They are able to access relatively low cost debt, however, and foreign
investors are increasingly interested in the French REIT market.
Japan’s REITs were dealt a double blow from the global recession and
stock market volatility following the March 2011 earthquake. More than a
year later, the sector has recovered dramatically to the point that IPOs
are again taking place. The direct challenge for J-REITs is developing
suitable long-term growth strategies such as property diversification.
Many of the country’s REITs are focused purely on office markets.
Singapore’s relatively young REIT market continues to evolve. Hit hard
by the global downturn, the outlook for the next year looks relatively
good, assuming there are no further setbacks in the global economy. With
little opportunity to grow through acquisitions currently, S-REITs are
focused on more efficient management of existing assets.
The UK government is committed to growing the REIT sector, especially in
the residential property market, and has relaxed several key measures
relating to REITs to encourage that growth. The sovereign debt crisis in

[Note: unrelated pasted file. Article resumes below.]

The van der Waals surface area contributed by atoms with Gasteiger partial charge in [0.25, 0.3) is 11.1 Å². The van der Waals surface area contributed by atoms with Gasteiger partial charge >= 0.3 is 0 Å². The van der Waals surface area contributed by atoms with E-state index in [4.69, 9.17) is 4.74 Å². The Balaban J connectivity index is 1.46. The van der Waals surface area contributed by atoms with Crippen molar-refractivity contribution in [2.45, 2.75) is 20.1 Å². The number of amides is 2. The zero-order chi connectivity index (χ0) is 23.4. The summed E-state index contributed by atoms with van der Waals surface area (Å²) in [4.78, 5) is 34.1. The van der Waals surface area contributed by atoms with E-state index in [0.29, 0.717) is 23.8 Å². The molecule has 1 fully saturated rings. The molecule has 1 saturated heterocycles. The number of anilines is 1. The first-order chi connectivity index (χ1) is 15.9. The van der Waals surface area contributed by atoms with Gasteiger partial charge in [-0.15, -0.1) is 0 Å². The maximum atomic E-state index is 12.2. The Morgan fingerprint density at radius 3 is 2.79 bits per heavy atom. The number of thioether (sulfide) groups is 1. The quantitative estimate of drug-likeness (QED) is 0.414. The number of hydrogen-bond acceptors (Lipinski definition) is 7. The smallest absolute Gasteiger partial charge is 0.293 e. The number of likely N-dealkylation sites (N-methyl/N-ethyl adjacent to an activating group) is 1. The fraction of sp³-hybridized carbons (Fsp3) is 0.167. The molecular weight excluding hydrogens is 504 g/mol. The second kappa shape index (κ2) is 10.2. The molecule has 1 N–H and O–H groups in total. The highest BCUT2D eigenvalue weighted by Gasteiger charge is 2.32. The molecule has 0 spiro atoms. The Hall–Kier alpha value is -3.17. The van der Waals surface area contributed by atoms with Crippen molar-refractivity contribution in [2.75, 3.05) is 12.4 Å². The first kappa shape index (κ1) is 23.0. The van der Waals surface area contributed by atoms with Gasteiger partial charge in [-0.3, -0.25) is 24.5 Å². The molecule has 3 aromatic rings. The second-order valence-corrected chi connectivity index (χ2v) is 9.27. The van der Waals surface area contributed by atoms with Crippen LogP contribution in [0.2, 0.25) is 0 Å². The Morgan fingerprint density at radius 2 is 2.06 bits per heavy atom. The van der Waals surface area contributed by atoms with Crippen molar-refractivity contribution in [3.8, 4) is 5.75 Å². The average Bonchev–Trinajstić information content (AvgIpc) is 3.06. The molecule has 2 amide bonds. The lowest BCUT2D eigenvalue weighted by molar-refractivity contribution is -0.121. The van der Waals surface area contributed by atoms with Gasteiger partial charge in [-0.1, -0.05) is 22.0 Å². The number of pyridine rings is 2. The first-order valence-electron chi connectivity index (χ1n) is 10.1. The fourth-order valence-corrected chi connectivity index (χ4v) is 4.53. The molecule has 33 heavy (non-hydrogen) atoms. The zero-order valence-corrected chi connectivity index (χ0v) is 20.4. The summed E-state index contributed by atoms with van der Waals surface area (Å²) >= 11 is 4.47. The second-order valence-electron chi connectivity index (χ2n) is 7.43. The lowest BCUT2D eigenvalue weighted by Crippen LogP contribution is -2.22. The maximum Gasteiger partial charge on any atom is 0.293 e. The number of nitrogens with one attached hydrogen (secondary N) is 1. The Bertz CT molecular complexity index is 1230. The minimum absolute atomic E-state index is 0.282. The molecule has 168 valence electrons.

Europe put a dampener on some of those plans, but it is hoped that
continued recovery in the sector will eventually lead to more growth. A
potential barrier, however, is the fear that UK REITs are susceptible to
takeover by private investors due to their trading at steep discounts to
The US REIT market has recovered from its partial collapse in 2008,
outpacing returns in the S&P 500 by 6% in 2011. A third of the US REIT
market increased their dividends last year. Nevertheless, new REIT
formation has been slow and the recovery within US real estate markets
uneven. One area of growth has been in the non-traded (unlisted) REIT
sector and — despite challenges in that sector relating to fee
structures, transparency and valuation — further growth could be on the
horizon and there is the potential for some larger non-traded REITs to
To download the complete report or to access sections relating to these
countries specifically, visit www.ey.com/us/realestate.
About Ernst & Young’s Global Real Estate Center